July 31st, 2006

reading

Soda fountains and what I've been reading

Someone on my friendslist posted something about a soda fountain in a locked post, and it reminded me of when we used to go down to the soda fountain. It was on Dodge St. in Omaha, somewhere between 52nd and 48th (can't swear to the exact cross-street), and it was in the back of a drugstore just like they're supposed to be. And it was next door to a used bookstore -- to one of the used bookstores where they knew us so well that when I came in after the tornado, the owner said, "Thank goodness! I wondered if you'd been up at college when that hit!" (The tornado was six hours from Omaha, up here in Minnesota, so it's not like it was big news.)

Anyway, the soda fountain: we would go buy our books and then sit down on the red vinyl stools at the soda fountain counter and look at what books the other people bought. We would order chocolate malts, and there was always some leftover in the metal thing, and they also had these little pointy paper cups that had their own metal stands, and we would drink water and our malts. It is hot, and I have birthday book money, and so I wish I could do that today. But I suppose scottjames and greykev have to work, and anyway the three of us live in different cities now, and it's a bit of a commute to the Cris-Rexall soda fountain counter.

This was all in the mid-'90s, by the way, so soda fountains did not entirely disappear in the spring of 1964, never to return.

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And now I'm reading Joanna Kavenna's The Ice Museum, which is about all the different places that have been called Thule or Ultima Thule. I will note that I hardly ever get the urge to read about warm places for the sake of reading about warm places, even when it never gets above zero for the whole week in January. But this just looked cool and refreshing. The observant might draw conclusions from this.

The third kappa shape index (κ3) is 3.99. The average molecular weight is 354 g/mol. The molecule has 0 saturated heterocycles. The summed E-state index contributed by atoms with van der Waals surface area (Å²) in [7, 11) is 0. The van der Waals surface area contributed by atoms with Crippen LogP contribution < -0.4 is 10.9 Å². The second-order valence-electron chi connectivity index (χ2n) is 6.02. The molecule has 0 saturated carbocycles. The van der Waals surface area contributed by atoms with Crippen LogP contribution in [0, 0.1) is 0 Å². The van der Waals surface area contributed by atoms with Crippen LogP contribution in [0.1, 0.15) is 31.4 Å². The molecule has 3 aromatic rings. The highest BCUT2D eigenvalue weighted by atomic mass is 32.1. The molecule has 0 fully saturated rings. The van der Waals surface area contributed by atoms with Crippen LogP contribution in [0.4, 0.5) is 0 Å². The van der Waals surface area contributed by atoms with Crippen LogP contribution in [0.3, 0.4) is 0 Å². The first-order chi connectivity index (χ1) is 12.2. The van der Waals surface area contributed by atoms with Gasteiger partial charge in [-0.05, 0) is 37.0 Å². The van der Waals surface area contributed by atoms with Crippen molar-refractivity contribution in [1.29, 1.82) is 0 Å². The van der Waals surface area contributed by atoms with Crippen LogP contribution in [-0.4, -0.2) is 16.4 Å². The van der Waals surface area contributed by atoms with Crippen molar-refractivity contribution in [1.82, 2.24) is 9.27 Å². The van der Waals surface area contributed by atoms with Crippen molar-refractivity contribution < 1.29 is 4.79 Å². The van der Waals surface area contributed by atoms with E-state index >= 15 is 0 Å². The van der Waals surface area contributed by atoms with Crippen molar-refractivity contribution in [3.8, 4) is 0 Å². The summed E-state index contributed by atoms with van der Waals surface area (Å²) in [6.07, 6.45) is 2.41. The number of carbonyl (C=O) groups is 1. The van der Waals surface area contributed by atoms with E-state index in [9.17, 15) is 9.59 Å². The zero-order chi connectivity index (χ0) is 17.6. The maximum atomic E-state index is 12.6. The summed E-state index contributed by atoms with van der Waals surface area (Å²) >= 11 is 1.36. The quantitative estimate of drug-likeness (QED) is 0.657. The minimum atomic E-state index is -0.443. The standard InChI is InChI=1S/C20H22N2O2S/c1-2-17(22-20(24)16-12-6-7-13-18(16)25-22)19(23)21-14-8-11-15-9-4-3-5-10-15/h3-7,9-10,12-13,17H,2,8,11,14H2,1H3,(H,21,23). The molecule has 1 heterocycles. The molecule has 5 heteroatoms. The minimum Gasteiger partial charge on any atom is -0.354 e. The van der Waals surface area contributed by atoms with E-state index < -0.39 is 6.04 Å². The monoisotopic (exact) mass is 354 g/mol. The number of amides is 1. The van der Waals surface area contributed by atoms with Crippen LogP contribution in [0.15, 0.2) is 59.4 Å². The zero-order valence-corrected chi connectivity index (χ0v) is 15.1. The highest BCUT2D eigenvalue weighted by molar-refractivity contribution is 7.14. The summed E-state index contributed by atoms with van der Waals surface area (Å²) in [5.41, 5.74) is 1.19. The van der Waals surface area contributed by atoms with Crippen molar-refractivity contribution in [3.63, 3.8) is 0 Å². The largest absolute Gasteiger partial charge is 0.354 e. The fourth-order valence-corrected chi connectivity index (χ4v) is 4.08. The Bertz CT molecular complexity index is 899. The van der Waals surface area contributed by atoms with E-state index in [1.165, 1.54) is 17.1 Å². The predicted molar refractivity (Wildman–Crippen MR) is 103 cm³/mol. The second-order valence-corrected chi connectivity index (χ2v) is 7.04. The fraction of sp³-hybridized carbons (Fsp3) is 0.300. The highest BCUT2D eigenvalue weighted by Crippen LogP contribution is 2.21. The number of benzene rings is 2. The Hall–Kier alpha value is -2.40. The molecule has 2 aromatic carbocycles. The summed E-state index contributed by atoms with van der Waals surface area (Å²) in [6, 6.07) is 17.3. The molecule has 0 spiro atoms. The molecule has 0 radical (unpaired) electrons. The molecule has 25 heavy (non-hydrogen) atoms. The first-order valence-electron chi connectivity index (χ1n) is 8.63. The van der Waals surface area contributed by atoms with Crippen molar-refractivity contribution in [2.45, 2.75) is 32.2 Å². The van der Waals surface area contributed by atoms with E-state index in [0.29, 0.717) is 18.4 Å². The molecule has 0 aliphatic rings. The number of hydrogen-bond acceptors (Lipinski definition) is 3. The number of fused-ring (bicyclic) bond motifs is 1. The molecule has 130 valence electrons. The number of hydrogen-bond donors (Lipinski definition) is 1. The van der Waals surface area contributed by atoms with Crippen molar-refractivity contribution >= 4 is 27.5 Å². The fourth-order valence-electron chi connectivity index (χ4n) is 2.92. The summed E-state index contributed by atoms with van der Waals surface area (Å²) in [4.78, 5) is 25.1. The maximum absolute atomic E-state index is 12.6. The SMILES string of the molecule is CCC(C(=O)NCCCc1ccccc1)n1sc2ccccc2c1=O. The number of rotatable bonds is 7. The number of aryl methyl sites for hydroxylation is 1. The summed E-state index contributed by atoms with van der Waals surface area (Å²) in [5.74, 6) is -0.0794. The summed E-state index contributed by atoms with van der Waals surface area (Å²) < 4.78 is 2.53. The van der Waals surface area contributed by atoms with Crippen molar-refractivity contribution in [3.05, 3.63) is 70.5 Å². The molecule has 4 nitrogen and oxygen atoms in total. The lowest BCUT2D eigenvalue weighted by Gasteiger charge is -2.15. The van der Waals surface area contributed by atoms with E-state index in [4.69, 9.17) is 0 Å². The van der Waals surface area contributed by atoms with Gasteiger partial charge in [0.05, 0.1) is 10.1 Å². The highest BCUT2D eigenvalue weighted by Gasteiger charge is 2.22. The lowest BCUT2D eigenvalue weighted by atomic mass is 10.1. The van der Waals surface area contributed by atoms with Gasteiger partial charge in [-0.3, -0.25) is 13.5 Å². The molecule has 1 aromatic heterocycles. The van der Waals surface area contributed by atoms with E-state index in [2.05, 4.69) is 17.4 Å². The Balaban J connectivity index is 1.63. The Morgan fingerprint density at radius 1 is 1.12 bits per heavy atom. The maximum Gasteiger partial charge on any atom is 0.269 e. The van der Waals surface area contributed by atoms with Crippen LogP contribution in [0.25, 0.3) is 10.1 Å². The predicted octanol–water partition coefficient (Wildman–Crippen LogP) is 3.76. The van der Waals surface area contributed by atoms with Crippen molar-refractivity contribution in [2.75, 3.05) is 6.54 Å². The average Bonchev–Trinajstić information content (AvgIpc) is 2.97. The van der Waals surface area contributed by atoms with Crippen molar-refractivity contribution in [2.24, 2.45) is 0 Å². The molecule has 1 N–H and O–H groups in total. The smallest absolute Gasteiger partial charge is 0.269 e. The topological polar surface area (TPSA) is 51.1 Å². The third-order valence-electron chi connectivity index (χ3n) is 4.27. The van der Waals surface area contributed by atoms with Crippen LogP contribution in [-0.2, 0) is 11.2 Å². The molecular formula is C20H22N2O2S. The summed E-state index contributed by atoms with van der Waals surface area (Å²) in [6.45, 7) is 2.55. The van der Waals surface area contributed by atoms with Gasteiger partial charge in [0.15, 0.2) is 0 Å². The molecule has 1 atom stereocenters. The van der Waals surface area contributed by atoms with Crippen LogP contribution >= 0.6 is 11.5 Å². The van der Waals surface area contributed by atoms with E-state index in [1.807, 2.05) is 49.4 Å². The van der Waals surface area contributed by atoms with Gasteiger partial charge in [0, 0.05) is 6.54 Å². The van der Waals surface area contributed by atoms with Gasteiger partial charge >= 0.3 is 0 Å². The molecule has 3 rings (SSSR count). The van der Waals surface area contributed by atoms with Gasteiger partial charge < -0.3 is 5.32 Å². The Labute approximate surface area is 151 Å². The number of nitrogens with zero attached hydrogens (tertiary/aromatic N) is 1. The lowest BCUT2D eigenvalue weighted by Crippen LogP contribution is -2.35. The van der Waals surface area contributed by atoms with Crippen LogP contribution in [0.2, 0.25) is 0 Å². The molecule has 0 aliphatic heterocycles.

taking a break

Out and About (but not in a boat)

1. The bank sign said it was 108 F. I did not say, "You are mad! Surely you are joking! It could not possibly be 108 F!" I believed every last degree of it. (That's 42 C for those of you who think in that system.) If markgritter is not well enough, I will walk the dog again tonight, because the dog needs walking every day, rain, shine, snow, sleet, and *gulp* 108 F. (Probably it will have cooled to 103 F after supper, though.) And I will do it in my bikini top like I did yesterday, because that is what God made bikini tops for, and I don't care if I shock another old lady in the car who looked like markgritter's paternal grandmother, and I don't care if I startle another set of black kids in the park who, day-umm, didn't know they made people that white, and I don't care if more people hang out their car windows to issue their commentary about me and my bikini top. (But not, I am sad to note, my hat. Which is very fetching. I assure you.) Because walking down the sidewalk between Hallmark and B&N was entirely too hot for a shirt, say nothing of an entire dog-length walk.

2. I tried the "double chocolate chip frappuccino" at B&N because I was there to spend a birthday gift card, and someone had said B&N made a good iced chocolate, and I thought this might be what they meant. Um, no. It was not; or if it was, we have different definitions of what is good in iced chocolate. Because they had apparently called it "chocolate chip" because they had noticed that it was extremely gritty, so they decided to make a virtue of a necessity. To attempt a virtue of a necessity, at least. I had four sips of it. Then I threw it away, because drinking any more of it would have been more of a waste of my mouth than throwing it away was a waste of drink. (The waste of money was irrelevant: the money had already been wasted, and nothing I could do would call it back.)

3. Here is how the gift card spending process went:
Rational Brain: We could wait awhile to get the other Yolen/Stemple book.
Little Voice: The flap says it has butterheads in.
RB: It's the same price as two mass-market paperbacks.
LV: Butterheads.
RB: And it's not even as long as an average one, so that's less than half the reading.
LV: Butterheads!
RB: And we just read one of theirs recently, and variety is good.
LV: BUTTERHEADS!

This is the same little voice that prompted me to write and sell the short story "Butterhead" to begin with. It's a scary little voice. So I am now the proud owner of Troll Bridge, and the little voice will maybe shut up for another couple of years, and I am happy despite the heat and the utter failure of the chocolate-chip frappywhatsit, and I will now delete everything that used to be Lucy's first letter to Edward, because I finally figured out the problem: it was Laura's first letter to Edward instead. But she's not Laura any more, she's Lucy, and the letter has to be completely different despite containing all the same information.

Do not change your characters' names, is what I'm telling you. It will come back to bite your butt. (Of course, having her still be Laura would be far, far worse.)

But at least I know what to do, and that makes me happy.